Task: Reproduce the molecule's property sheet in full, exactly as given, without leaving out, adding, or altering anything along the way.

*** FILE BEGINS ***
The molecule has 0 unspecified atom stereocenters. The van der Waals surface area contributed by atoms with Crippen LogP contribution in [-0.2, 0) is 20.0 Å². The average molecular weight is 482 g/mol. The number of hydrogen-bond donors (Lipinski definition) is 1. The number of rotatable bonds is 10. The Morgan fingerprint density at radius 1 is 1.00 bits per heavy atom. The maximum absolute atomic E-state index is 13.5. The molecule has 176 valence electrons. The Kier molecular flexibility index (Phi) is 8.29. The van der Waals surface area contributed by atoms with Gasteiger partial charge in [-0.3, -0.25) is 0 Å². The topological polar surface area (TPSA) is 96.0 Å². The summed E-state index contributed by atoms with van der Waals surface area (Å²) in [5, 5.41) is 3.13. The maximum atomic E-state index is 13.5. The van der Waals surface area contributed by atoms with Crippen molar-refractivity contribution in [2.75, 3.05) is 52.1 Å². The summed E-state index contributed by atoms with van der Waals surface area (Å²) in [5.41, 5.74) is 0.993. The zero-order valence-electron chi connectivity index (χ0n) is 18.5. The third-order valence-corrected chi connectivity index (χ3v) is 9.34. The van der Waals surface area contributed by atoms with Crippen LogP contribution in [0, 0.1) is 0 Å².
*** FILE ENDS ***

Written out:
The molecule has 0 unspecified atom stereocenters. The van der Waals surface area contributed by atoms with Crippen LogP contribution in [-0.2, 0) is 20.0 Å². The average molecular weight is 482 g/mol. The number of hydrogen-bond donors (Lipinski definition) is 1. The number of rotatable bonds is 10. The Morgan fingerprint density at radius 1 is 1.00 bits per heavy atom. The maximum absolute atomic E-state index is 13.5. The molecule has 176 valence electrons. The Kier molecular flexibility index (Phi) is 8.29. The van der Waals surface area contributed by atoms with Gasteiger partial charge in [-0.3, -0.25) is 0 Å². The topological polar surface area (TPSA) is 96.0 Å². The summed E-state index contributed by atoms with van der Waals surface area (Å²) in [5, 5.41) is 3.13. The maximum atomic E-state index is 13.5. The van der Waals surface area contributed by atoms with Crippen molar-refractivity contribution in [2.75, 3.05) is 52.1 Å². The summed E-state index contributed by atoms with van der Waals surface area (Å²) in [5.41, 5.74) is 0.993. The zero-order valence-electron chi connectivity index (χ0n) is 18.5. The third-order valence-corrected chi connectivity index (χ3v) is 9.34. The van der Waals surface area contributed by atoms with Crippen LogP contribution in [0, 0.1) is 0 Å².